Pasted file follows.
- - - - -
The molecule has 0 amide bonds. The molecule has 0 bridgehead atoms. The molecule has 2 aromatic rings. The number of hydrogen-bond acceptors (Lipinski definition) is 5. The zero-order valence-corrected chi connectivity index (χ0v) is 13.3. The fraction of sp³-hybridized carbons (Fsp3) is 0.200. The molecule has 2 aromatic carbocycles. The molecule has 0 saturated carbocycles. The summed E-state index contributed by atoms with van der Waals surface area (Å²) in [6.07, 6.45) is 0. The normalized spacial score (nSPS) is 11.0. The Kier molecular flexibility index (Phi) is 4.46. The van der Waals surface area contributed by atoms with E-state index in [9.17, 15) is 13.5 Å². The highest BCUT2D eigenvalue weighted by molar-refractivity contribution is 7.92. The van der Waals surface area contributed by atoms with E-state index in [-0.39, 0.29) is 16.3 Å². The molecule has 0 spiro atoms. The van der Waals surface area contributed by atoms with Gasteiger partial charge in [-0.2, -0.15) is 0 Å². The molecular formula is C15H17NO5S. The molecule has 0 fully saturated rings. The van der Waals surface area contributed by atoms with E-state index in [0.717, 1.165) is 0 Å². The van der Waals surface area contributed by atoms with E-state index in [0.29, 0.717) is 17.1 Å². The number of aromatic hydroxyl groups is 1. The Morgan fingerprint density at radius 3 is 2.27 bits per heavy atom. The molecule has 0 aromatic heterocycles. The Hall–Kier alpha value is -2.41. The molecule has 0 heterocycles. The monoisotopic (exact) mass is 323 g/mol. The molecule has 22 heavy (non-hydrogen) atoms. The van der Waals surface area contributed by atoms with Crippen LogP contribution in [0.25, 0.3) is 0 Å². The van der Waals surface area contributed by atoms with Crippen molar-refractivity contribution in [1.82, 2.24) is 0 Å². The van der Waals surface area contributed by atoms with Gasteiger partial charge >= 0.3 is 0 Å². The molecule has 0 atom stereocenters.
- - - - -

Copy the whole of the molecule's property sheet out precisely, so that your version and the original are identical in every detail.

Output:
The molecule has 0 amide bonds. The molecule has 0 bridgehead atoms. The molecule has 2 aromatic rings. The number of hydrogen-bond acceptors (Lipinski definition) is 5. The zero-order valence-corrected chi connectivity index (χ0v) is 13.3. The fraction of sp³-hybridized carbons (Fsp3) is 0.200. The molecule has 2 aromatic carbocycles. The molecule has 0 saturated carbocycles. The summed E-state index contributed by atoms with van der Waals surface area (Å²) in [6.07, 6.45) is 0. The normalized spacial score (nSPS) is 11.0. The Kier molecular flexibility index (Phi) is 4.46. The van der Waals surface area contributed by atoms with E-state index in [9.17, 15) is 13.5 Å². The highest BCUT2D eigenvalue weighted by molar-refractivity contribution is 7.92. The van der Waals surface area contributed by atoms with E-state index in [-0.39, 0.29) is 16.3 Å². The molecule has 0 spiro atoms. The van der Waals surface area contributed by atoms with Gasteiger partial charge in [-0.2, -0.15) is 0 Å². The molecular formula is C15H17NO5S. The molecule has 0 fully saturated rings. The van der Waals surface area contributed by atoms with E-state index in [0.717, 1.165) is 0 Å². The van der Waals surface area contributed by atoms with E-state index in [0.29, 0.717) is 17.1 Å². The number of aromatic hydroxyl groups is 1. The Morgan fingerprint density at radius 3 is 2.27 bits per heavy atom. The molecule has 0 aromatic heterocycles. The Hall–Kier alpha value is -2.41. The molecule has 0 heterocycles. The monoisotopic (exact) mass is 323 g/mol. The molecule has 22 heavy (non-hydrogen) atoms. The van der Waals surface area contributed by atoms with Crippen LogP contribution in [0.25, 0.3) is 0 Å². The van der Waals surface area contributed by atoms with Crippen molar-refractivity contribution in [1.82, 2.24) is 0 Å². The van der Waals surface area contributed by atoms with Gasteiger partial charge >= 0.3 is 0 Å². The molecule has 0 atom stereocenters.